Monday, March 26, 2012

Arts Integration- Guest Blogger Lisa Ricciardelli

Check out the guest blogger feature from Lisa Ricciardelli, Art Teacher at Austin Elementary.  She recently returned from the National Art Education Association's 2012 Conference and brought back a rekindled passion for arts integration!

Through a grant made possible by the Coppell Gifted Association I had the fortune of attending the National Art Education Association’s 2012 Convention in New York City on March 1-4! One of the highlights of my conference experience that would be purposeful to teachers was a session I attended on educational neuroscience and the important role art plays in the development of the brain. The Center for Transformative Teaching & Learning demonstrated in this session that, based on educational neuroscience, teachers must tactically integrate understanding of various learning modalities with multisensory learning into the curriculum for students to best learn. Arts participation has been consistently linked to better academic performance largely because the Arts are inherently multisensory and do uphold diverse learning modalities. The arts can enhance spatial reasoning, attention, thinking habits, motivation, and collaboration. What's more, Arts activities naturally incorporate factors that are known in cognitive psychology to improve long-term memory for information, rousing active retrieval of factual knowledge.
Teachers and Specialists,
I am happy to support any staff member on integrating the arts into your curriculum by helping you create project-based ideas and/or creativity exercises for your students. As a resource to you, I welcome our collaboration individually or in teams!
Need some instant gratification on the topic?
Here are some examples of excellent creativity exercises that can be used in most classrooms: DIVERGENT THINKING BEGINS HERE

More on Arts Integration…
Arts integration is not a substitute for teaching the arts for their own sake. While it is necessary to recognize the need for art specialists in the schools, it is also important that all educators become aware of the successes that have been demonstrated when students become engaged in their own learning via arts integrated instruction. Furthermore, it is essential to understand that arts integration is about a methodology and a philosophical approach to education that creates a level of personal connection and added depth in the classroom through a creative inquiry-based process of teaching and learning.
Source: Northeastern Illinois University

Links/Books: has excellent lesson ideas for arts integration. The blogger believes in providing high-quality, high-impact professional development for education practitioners and advocates using Arts Integration, Technology and Innovative Teaching Strategies to positively impact all learners.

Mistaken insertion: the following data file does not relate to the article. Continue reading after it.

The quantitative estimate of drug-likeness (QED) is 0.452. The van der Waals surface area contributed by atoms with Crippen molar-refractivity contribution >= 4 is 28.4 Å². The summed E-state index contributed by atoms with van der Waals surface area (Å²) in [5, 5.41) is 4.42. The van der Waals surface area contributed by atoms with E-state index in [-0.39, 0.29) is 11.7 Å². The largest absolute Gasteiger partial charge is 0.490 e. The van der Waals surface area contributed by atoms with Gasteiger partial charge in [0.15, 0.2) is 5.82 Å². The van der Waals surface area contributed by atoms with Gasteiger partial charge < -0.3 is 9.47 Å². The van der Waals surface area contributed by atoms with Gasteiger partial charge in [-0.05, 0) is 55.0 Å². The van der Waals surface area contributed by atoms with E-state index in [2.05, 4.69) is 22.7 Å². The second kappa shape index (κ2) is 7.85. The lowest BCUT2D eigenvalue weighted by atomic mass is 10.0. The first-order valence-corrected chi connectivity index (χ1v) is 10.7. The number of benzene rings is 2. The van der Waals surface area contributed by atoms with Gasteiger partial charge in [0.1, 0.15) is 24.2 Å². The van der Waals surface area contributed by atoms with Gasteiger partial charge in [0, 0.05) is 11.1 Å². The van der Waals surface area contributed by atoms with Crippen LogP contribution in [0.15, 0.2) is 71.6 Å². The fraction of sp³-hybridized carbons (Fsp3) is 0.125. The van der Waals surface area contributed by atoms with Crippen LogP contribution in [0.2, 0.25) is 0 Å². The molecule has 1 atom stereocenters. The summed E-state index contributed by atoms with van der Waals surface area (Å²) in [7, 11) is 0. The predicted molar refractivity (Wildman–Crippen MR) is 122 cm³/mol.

Artful Thinking is a program that was developed by Harvard Project Zero in collaboration with the Traverse City, Michigan Area Public Schools (TCAPS). The program was one component of a larger TCAPS grant from the US Department of Education that aimed at developing a model approach for integrating art into regular classroom instruction. The purpose of the Artful Thinking Program is to help teachers regularly use works of visual art and music in their curriculum in ways that strengthen student thinking and learning.
The following books are highly praised publications presented to us in this seminar on the topic of educational neuroscience:
·         Mindset: The New Psychology of Success by Carol Dweck (familiar? LOL)
·         A Whole New Mind: How Right-Brainers will Rule the Future by Daniel Pink (J)
·         Five Minds for the Future by Howard Gardner (Genius!)
·         The Global Achievement Gap by Tony Wagner (of NPR)
·         The Brain-Targeted Teaching Model by Dr. Mariale Hardiman (Feb 2012)

Wednesday, March 7, 2012

Cooperation vs. Collaboration

At our most recent Team Leader meeting, we began a discussion of ways to build a more reflective campus culture.  One of the questions was, "How can we get to a place where, as teachers, we are comfortable stepping back, taking a look at our instructional practices, and adjusting as necessary?" 

One of the things we realized was that it will require serious and continuing collaboration.... but what exactly is collaboration?  Are we often times confusing it with cooperation?  We sat down and tossed around some ideas of what collaboration IS and IS NOT.  Check out what we came up with so far, and please forgive the atrocious handwriting :)

Here's what we came up with for "Student Collaboration."

Here's what we came up with for "Teacher Collaboration."

What would you add to the list?  Is there anything you would change?